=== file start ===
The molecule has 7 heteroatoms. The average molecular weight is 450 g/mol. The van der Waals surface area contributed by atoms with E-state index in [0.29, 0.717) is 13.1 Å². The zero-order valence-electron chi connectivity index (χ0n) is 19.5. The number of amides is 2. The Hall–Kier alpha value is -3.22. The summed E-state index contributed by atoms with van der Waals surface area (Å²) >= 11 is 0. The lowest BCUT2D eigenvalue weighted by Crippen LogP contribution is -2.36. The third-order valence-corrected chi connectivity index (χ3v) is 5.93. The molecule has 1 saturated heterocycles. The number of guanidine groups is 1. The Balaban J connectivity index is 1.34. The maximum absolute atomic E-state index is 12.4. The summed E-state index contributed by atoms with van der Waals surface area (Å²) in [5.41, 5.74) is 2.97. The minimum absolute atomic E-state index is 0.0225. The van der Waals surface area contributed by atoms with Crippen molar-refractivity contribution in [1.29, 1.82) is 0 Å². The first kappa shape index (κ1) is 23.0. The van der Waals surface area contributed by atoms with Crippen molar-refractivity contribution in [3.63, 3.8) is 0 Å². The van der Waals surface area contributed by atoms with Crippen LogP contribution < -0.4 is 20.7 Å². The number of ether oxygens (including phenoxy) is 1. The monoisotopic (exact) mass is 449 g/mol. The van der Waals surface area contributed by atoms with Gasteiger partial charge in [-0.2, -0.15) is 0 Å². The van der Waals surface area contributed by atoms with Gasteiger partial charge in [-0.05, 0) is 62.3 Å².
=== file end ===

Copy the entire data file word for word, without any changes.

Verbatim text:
The molecule has 7 heteroatoms. The average molecular weight is 450 g/mol. The van der Waals surface area contributed by atoms with E-state index in [0.29, 0.717) is 13.1 Å². The zero-order valence-electron chi connectivity index (χ0n) is 19.5. The number of amides is 2. The Hall–Kier alpha value is -3.22. The summed E-state index contributed by atoms with van der Waals surface area (Å²) >= 11 is 0. The lowest BCUT2D eigenvalue weighted by Crippen LogP contribution is -2.36. The third-order valence-corrected chi connectivity index (χ3v) is 5.93. The molecule has 1 saturated heterocycles. The number of guanidine groups is 1. The Balaban J connectivity index is 1.34. The maximum absolute atomic E-state index is 12.4. The summed E-state index contributed by atoms with van der Waals surface area (Å²) in [5.41, 5.74) is 2.97. The minimum absolute atomic E-state index is 0.0225. The van der Waals surface area contributed by atoms with Crippen molar-refractivity contribution in [1.29, 1.82) is 0 Å². The first kappa shape index (κ1) is 23.0. The van der Waals surface area contributed by atoms with Crippen molar-refractivity contribution in [3.63, 3.8) is 0 Å². The van der Waals surface area contributed by atoms with Crippen LogP contribution < -0.4 is 20.7 Å². The number of ether oxygens (including phenoxy) is 1. The monoisotopic (exact) mass is 449 g/mol. The van der Waals surface area contributed by atoms with Gasteiger partial charge in [-0.2, -0.15) is 0 Å². The van der Waals surface area contributed by atoms with Gasteiger partial charge in [-0.05, 0) is 62.3 Å².